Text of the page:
October 31, 2016 9:51 pm -

Probably not, because it got hardly any press.

The lost emails weren’t just random communications, by the way. As it turns out, they would have been helpful in a few high-profile cases. For one, some of the lost emails are thought to have been sent by Dick Cheney’s aides regarding a diplomat who disagreed with the administration’s position on weapons of mass destruction in Iraq. For another, a Congressional subcommittee could have used some of those emails when investigating the wrongful termination of nine U.S. attorneys by Bush’s attorney general, Alberto Gonzalez.   Sure, the timing of the email vacuum might be a coincidence, but given that President Bush refused to comply with a Congressional subpoena on the subject, the “lost” emails seem incredibly timely and convenient.[su_center_b]Ultimately, in 2009, computer technicians were able to recover about 22 million emails dating from 2003 to 2005 that had been deemed “lost” by the Bush Administration. That’s right. 22 million.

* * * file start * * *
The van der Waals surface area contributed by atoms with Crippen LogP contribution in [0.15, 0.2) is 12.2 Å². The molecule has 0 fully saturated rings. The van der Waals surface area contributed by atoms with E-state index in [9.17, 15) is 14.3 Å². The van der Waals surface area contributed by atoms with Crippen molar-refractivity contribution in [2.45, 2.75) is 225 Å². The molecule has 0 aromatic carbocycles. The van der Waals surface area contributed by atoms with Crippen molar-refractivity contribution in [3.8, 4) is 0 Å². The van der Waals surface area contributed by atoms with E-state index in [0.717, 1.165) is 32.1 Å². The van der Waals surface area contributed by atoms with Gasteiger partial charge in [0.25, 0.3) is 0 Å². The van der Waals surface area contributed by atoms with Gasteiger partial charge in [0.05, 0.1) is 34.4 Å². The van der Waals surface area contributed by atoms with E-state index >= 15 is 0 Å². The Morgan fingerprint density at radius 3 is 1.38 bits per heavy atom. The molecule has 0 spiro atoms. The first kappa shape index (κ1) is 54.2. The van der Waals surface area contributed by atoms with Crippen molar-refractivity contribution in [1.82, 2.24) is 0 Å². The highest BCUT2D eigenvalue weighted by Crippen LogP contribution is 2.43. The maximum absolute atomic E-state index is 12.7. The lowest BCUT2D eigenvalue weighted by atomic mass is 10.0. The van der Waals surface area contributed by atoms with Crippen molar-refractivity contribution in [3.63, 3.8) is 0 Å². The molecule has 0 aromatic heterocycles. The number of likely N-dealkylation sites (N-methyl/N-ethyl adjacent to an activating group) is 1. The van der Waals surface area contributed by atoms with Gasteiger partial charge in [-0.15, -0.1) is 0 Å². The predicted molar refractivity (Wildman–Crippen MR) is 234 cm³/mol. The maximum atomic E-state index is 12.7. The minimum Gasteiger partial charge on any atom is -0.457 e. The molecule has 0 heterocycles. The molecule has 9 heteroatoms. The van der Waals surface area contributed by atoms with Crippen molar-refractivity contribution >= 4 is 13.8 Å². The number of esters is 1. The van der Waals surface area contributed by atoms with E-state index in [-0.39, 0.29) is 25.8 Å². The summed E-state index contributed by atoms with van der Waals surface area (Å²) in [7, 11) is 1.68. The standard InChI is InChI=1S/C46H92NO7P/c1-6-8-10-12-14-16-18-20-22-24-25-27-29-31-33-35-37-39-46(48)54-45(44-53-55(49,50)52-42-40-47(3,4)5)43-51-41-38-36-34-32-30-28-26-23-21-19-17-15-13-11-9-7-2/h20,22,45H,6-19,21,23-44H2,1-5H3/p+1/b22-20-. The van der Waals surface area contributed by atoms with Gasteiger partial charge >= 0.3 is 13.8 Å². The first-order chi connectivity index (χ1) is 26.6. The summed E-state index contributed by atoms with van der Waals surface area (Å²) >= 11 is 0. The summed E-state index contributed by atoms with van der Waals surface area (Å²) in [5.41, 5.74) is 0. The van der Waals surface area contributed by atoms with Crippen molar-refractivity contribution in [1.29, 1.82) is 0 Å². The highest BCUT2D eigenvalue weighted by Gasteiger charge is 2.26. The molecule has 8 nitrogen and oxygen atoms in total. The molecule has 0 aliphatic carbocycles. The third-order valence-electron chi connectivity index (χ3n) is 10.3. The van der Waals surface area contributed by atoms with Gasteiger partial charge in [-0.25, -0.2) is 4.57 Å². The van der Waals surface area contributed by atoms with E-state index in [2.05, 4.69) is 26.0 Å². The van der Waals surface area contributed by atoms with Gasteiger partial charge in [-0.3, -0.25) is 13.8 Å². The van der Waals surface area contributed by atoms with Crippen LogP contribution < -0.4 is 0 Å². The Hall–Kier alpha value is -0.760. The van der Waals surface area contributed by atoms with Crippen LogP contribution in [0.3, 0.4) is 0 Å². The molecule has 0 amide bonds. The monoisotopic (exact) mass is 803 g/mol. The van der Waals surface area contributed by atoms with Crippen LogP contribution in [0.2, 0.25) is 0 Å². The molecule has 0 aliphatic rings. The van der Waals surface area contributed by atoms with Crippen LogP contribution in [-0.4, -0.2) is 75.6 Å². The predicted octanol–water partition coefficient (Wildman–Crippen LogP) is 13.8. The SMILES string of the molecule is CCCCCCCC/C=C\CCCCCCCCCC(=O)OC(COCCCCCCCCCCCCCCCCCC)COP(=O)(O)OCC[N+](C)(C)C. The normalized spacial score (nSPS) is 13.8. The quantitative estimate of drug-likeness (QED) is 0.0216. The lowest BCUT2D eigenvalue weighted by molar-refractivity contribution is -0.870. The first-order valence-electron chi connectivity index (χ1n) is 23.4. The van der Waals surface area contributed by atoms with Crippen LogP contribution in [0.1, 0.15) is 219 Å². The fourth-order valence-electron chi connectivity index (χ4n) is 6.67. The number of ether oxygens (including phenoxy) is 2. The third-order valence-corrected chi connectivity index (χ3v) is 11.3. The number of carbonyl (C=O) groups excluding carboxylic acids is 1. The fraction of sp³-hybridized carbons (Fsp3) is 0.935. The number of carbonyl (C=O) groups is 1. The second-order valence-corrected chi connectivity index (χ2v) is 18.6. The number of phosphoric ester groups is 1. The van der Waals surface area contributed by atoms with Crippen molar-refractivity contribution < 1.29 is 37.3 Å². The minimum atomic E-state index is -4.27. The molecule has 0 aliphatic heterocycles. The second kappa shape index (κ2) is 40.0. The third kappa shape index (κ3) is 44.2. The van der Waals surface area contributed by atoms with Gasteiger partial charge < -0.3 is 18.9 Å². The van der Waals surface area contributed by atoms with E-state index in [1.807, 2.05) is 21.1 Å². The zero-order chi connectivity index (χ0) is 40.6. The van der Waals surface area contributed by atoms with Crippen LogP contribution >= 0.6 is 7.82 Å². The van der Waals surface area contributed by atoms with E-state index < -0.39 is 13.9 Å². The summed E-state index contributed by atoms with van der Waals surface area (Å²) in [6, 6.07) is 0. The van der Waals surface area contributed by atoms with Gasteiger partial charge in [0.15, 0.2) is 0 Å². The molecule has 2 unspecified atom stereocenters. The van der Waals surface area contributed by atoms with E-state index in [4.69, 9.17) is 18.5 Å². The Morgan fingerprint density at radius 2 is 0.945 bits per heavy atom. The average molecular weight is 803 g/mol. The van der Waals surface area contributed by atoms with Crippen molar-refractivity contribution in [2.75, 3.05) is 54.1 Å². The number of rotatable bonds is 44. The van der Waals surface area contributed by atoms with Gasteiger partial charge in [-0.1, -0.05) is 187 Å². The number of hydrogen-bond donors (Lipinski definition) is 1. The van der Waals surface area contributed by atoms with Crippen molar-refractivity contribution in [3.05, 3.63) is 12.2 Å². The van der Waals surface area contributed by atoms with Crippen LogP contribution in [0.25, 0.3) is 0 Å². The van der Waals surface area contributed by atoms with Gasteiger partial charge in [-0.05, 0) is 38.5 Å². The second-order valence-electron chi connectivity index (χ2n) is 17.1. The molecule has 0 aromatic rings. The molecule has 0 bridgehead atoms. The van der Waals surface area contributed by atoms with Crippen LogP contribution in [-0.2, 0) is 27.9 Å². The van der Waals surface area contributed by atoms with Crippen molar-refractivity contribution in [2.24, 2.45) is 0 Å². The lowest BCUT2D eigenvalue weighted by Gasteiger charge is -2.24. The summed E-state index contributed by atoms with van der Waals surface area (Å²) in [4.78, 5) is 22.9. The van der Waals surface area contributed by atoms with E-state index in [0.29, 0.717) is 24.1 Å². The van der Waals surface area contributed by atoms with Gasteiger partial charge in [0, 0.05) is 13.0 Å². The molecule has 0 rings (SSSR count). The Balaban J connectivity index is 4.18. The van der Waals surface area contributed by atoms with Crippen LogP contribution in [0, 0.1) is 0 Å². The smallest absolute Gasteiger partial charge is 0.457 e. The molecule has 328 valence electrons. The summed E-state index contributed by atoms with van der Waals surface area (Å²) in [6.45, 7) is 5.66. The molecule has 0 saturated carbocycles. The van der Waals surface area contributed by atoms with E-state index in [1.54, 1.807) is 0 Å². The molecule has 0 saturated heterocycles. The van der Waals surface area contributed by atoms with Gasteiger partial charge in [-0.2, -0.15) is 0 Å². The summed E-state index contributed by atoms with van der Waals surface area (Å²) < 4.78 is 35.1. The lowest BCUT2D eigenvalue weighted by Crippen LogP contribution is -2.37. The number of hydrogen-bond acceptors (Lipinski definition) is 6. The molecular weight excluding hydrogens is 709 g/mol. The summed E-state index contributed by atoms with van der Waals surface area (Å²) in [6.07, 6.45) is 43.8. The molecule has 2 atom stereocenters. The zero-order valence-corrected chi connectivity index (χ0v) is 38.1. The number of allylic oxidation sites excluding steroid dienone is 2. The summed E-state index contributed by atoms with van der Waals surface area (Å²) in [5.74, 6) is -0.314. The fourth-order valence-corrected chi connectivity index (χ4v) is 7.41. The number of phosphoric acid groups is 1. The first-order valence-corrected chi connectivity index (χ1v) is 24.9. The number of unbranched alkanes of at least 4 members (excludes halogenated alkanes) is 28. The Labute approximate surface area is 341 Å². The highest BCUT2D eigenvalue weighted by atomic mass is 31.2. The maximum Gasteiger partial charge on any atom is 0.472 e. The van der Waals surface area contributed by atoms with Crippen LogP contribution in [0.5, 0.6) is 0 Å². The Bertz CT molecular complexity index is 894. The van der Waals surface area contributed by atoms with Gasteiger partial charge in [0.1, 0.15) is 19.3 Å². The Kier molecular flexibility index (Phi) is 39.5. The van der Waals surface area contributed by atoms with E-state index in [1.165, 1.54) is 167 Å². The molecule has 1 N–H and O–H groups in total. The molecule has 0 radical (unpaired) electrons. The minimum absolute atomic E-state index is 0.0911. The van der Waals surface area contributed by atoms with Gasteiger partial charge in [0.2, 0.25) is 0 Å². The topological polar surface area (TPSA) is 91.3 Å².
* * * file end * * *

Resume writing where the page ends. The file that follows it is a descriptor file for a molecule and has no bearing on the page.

When this mess landed on the desk of the Obama Administration, those emails were re-characterized from “lost” to “mislabeled.” The recovered emails were then turned over to the National Security Archive…

What’s truly noteworthy about this entire subject is that while over 560,000 articles have been written in the last eighteen months mentioning Hillary Clinton’s emails, almost no media attention was focused on the prior email problem, which spanned three presidential administrations. Furthermore, the mishandling of electronic data that occurred during the George W. Bush administration may well have obscured information relating to American response to the 9/11 attacks and the war in Iraq – among the all-time most controversial topics for public comment. Now, for the side-by-side. Hillary Clinton’s private email server and mishandling of classified information continues to be touted as the mother of all malfeasance. Yet, the loss of a far more staggering number of emails sent during a far more politically-sensitive time frame has been almost totally ignored.



D.B. Hirsch
D.B. Hirsch is a political activist, news junkie, and retired ad copy writer and spin doctor. He lives in Brooklyn, New York.